Editorial — Issue 7

Andrew Mason: The challenge continues

You may have been expecting to read this December issue of New Zealand Books in A4 format and on lighter-weight paper – and certainly, after the ‘Notice to Readers’ announcing these and other changes in the September issue, you would have been entitled to do so. Two things, however, changed our minds for us.

One was that the claimed advantages in cost turned out to be illusory. The A4 format is now almost universal for magazines, and such are the expectations it arouses that to make New Zealand Books compete in that format it would have cost just as much (or even slightly more) to produce.

The other reason was for us equally significant: reader response. Many people went out of their way to volunteer an opinion on this move, and almost all opposed it – some with great vehemence or dismay and urgent pleading not to change. The appearance of New Zealand Books was widely appreciated as being distinctive, even beautiful, and a reflection of the magazine’s commitment to high standards. We would abandon this at our peril, was the repeated cry.

But magazines are intended to be read, not merely admired as objets d’art, and there have from time to time been complaints that the tabloid format is awkward to handle and confusing to read. Both of these perceived shortcomings have been addressed in this issue: the page size has been trimmed horizontally as well as vertically to make the magazine easier to hold, and the page grid redesigned to make the flow of material clearer and more accessible.

The September issue also foreshadowed a move from quarterly to bi-monthly publication. That will now take place from the start of Volume 3, with the June issue next year. Publishers’ programmes in New Zealand are heavily weighted towards the second half of the year, when the trickle of books for review swells to a torrent. Launching the bi-monthly publication in June will enable us to ride that torrent; it will also give the new permanent paid editor (for whom negotiations are continuing) time to establish themselves before the deluge. In the interim, the March 1993 issue will be guest-edited by Nelson Wattie.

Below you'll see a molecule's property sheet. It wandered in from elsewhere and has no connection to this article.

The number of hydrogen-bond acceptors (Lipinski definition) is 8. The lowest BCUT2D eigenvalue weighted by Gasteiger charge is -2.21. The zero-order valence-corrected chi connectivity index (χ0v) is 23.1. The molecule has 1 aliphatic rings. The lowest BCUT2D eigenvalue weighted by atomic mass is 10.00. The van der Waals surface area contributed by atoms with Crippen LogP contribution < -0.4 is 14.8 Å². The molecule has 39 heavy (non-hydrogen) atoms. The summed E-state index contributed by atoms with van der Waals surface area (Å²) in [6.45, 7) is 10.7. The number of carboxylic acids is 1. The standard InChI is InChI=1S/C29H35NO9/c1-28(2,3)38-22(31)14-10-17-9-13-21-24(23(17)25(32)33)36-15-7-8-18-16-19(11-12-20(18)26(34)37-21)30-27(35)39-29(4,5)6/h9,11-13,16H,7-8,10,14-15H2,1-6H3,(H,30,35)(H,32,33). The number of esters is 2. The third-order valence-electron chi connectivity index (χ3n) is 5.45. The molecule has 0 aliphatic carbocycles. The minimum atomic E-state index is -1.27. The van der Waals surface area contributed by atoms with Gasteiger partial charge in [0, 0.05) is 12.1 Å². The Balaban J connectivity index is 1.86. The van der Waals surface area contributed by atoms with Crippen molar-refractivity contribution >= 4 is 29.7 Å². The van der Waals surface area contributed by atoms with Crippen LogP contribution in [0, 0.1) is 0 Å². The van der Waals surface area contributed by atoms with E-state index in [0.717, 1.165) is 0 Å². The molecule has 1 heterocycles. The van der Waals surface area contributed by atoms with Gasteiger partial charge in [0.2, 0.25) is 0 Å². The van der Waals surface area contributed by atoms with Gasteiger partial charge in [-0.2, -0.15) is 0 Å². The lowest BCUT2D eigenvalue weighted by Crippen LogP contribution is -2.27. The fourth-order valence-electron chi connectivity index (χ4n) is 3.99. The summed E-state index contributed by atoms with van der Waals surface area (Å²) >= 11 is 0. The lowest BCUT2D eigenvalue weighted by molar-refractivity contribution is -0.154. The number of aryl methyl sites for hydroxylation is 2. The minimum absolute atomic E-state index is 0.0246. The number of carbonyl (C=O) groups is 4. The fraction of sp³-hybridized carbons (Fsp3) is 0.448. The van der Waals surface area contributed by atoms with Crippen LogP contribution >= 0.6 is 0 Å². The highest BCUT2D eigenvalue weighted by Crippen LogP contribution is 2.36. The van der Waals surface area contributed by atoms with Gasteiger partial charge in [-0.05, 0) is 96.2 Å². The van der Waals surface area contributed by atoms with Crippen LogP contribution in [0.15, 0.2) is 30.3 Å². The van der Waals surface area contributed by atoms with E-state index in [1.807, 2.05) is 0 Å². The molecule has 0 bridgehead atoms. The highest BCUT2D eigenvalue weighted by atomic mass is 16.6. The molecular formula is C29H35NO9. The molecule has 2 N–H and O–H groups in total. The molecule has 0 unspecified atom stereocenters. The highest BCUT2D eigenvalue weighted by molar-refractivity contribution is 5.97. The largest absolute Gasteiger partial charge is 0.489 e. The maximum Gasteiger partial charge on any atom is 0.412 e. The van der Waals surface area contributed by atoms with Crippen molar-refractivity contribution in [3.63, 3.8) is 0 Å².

New Zealand Books is a unique venture: as far as we can tell, no critical review journal like it has been attempted in this country before. So naturally, after only six issues, it is still evolving. For new readers, especially, it might be useful at this stage to reiterate the aims and principles that inspire us.

The magazine was founded in 1990 in the belief that, while New Zealand writing was coming rapidly of age, critical evaluation of it has been lagging behind: there is a widespread and important community of readers whose needs have hitherto been neglected. New Zealand Books exists to serve those readers by providing national coverage of all significant New Zealand books recently published, with thoughtful, well-informed and independent appraisal which will foster debate not only about individual works but about their contribution to our cultural life. The emphasis on fiction in this issue should not, therefore, be taken as an exclusive focus: it so happens (partly as a result of the torrential nature of New Zealand publishing, as outlined above) that in the past few months a remarkable amount of very interesting fiction has appeared which bears directly on our cultural life, and the issue inevitably reflects that.

How far New Zealand Books has succeeded in reaching its aims is for you, the reader, to judge. Magazines become public property in a way seldom matched by books: every regular reader of a magazine has an opinion, whether good or bad, and suggestions to make. Often the various opinions and suggestions are in direct conflict. We are very interested in your opinion of us, and would like to know what you think. We don’t guarantee to follow it – as events elsewhere in New Zealand’s national life demonstrate, there are dangers in being overly ‘market-driven’ – but it will certainly help us define our niche.

New Zealand Books faces many challenges in establishing itself on a professional footing. If it is to be viable, your continued support is vital – and not only as readers and subscribers. If you like what we are doing and want to do more to assist, a group called the Friends of New Zealand Books has been formed to foster the journal’s growth. You can contact us to find out more about the Friends.

 

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